From Minnesota Department of Health <[email protected]>
Subject News Release: Minnesota’s uninsured rate hits all-time low despite coverage lapses, affordability concerns
Date April 3, 2024 2:08 PM
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minnesota department of health

Minnesota?s uninsured rate hits all-time low despite coverage lapses, affordability concerns

New data released by the Minnesota Department of Health (MDH) today showed mixed results regarding health insurance coverage in the state during 2023. Minnesotans who went without care due to costs and those who expressed concerns about the financial protection of health insurance both increased, but the percentage of state residents without health care coverage remains low.

The data comes from the Minnesota Health Access Survey, a biennial state-based population survey that collects information on Minnesotans? health insurance coverage and health care access. The survey measures how many people in Minnesota have health insurance and how easy it is for them to get health care.

According to the data, the percent of Minnesotans without health insurance fell to 3.8% in 2023, an all-time low for the 22-year survey. Though the difference is not statistically significant from the previous survey, an estimated 11,000 fewer Minnesotans were uninsured in 2023 compared to 2021.

Chart showing percent of Minnesotans without health insurance by year

^ Indicates a statistically significant difference from previous year shown at p < 0.05.?
Source: Minnesota Department of Health/Health Economics Program and University of Minnesota School of Public Health, Minnesota Health Access Survey, 2007-2023.

?We are encouraged by Minnesota?s overall uninsurance rate,? Minnesota Commissioner of Health Dr. Brooke Cunningham said. ?However, we must keep in mind these rates are dynamic. The state must remain committed to ensuring that Minnesotans eligible for public coverage have it available to them and that those who are no longer eligible for public coverage have affordable private options. What we are seeing is that insurance and health care costs remain a barrier for many Minnesotans.?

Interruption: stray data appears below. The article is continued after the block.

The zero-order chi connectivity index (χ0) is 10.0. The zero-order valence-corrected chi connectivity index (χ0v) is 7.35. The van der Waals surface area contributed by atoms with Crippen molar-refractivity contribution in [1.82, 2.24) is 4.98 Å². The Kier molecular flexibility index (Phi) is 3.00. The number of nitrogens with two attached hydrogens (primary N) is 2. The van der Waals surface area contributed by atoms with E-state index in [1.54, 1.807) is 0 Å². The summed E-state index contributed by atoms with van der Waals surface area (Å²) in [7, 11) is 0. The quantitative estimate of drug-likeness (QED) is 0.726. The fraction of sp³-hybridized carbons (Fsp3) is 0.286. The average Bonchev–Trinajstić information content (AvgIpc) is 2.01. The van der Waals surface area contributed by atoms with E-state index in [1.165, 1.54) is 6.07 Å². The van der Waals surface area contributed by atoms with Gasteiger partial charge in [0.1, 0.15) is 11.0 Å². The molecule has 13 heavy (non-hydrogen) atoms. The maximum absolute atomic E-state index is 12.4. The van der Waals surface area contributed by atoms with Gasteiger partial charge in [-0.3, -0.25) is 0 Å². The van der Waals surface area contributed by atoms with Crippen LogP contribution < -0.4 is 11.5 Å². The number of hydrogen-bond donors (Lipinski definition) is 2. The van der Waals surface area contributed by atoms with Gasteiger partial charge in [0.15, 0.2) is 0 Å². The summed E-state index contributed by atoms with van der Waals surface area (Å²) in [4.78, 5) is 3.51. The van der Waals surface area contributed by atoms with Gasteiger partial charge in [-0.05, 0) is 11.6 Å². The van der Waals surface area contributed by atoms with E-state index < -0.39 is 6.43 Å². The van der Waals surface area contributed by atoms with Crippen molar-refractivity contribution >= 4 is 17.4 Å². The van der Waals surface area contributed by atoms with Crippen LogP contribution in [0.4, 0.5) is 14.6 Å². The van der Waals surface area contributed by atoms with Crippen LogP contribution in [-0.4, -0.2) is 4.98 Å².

Researchers concluded that the commitment made by the state to prevent eligible Minnesotans with Medical Assistance (MA) from losing coverage and becoming uninsured after the end of COVID-19 protections has thus far paid dividends in helping to keep the overall uninsurance rate low. They also acknowledge that these efforts should continue to prevent future coverage interruptions.
Another area where the state's uninsured rate showed improvement is in racial disparities among Hispanic Minnesotans, which fell from 21.4% in 2021 to 11.4% in 2023. But researchers note that only tells a part of the story. The data shows there is still work needed in this area to close the sizable gap in uninsurance rates between Minnesotans of color and American Indians (6.9% in 2023) and non-Hispanic white Minnesotans, which remained steady at 2.4%.